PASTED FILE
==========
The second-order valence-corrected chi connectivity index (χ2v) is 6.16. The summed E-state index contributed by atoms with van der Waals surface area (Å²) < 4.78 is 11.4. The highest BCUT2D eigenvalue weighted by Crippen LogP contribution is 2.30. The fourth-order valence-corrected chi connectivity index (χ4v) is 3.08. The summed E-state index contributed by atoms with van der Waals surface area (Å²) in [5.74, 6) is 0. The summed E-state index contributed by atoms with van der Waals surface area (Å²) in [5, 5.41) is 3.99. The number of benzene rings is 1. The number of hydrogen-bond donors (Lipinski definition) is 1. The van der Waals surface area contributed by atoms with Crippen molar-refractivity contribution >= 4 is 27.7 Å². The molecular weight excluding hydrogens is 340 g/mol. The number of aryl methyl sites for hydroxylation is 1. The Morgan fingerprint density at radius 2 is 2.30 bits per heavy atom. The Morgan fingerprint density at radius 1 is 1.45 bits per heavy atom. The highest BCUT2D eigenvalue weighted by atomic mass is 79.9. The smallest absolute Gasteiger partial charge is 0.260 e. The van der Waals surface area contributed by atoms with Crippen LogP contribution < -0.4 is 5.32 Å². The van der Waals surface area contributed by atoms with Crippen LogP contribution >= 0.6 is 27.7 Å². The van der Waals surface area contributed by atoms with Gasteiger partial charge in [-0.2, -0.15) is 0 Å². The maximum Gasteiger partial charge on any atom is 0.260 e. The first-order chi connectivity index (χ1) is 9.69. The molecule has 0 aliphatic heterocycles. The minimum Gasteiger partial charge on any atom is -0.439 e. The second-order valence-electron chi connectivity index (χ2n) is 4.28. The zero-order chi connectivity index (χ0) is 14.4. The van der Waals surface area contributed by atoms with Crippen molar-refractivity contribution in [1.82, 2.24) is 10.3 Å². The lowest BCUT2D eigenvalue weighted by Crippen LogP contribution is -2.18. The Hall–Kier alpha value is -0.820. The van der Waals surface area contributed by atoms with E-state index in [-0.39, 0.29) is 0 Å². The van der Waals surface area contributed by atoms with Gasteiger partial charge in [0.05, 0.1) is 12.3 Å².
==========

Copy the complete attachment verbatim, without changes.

The second-order valence-corrected chi connectivity index (χ2v) is 6.16. The summed E-state index contributed by atoms with van der Waals surface area (Å²) < 4.78 is 11.4. The highest BCUT2D eigenvalue weighted by Crippen LogP contribution is 2.30. The fourth-order valence-corrected chi connectivity index (χ4v) is 3.08. The summed E-state index contributed by atoms with van der Waals surface area (Å²) in [5.74, 6) is 0. The summed E-state index contributed by atoms with van der Waals surface area (Å²) in [5, 5.41) is 3.99. The number of benzene rings is 1. The number of hydrogen-bond donors (Lipinski definition) is 1. The van der Waals surface area contributed by atoms with Crippen molar-refractivity contribution >= 4 is 27.7 Å². The molecular weight excluding hydrogens is 340 g/mol. The number of aryl methyl sites for hydroxylation is 1. The Morgan fingerprint density at radius 2 is 2.30 bits per heavy atom. The Morgan fingerprint density at radius 1 is 1.45 bits per heavy atom. The highest BCUT2D eigenvalue weighted by atomic mass is 79.9. The smallest absolute Gasteiger partial charge is 0.260 e. The van der Waals surface area contributed by atoms with Crippen LogP contribution < -0.4 is 5.32 Å². The van der Waals surface area contributed by atoms with Crippen LogP contribution >= 0.6 is 27.7 Å². The van der Waals surface area contributed by atoms with Gasteiger partial charge in [-0.2, -0.15) is 0 Å². The maximum Gasteiger partial charge on any atom is 0.260 e. The first-order chi connectivity index (χ1) is 9.69. The molecule has 0 aliphatic heterocycles. The minimum Gasteiger partial charge on any atom is -0.439 e. The second-order valence-electron chi connectivity index (χ2n) is 4.28. The zero-order chi connectivity index (χ0) is 14.4. The van der Waals surface area contributed by atoms with Crippen molar-refractivity contribution in [1.82, 2.24) is 10.3 Å². The lowest BCUT2D eigenvalue weighted by Crippen LogP contribution is -2.18. The Hall–Kier alpha value is -0.820. The van der Waals surface area contributed by atoms with E-state index in [-0.39, 0.29) is 0 Å². The van der Waals surface area contributed by atoms with Gasteiger partial charge in [0.05, 0.1) is 12.3 Å².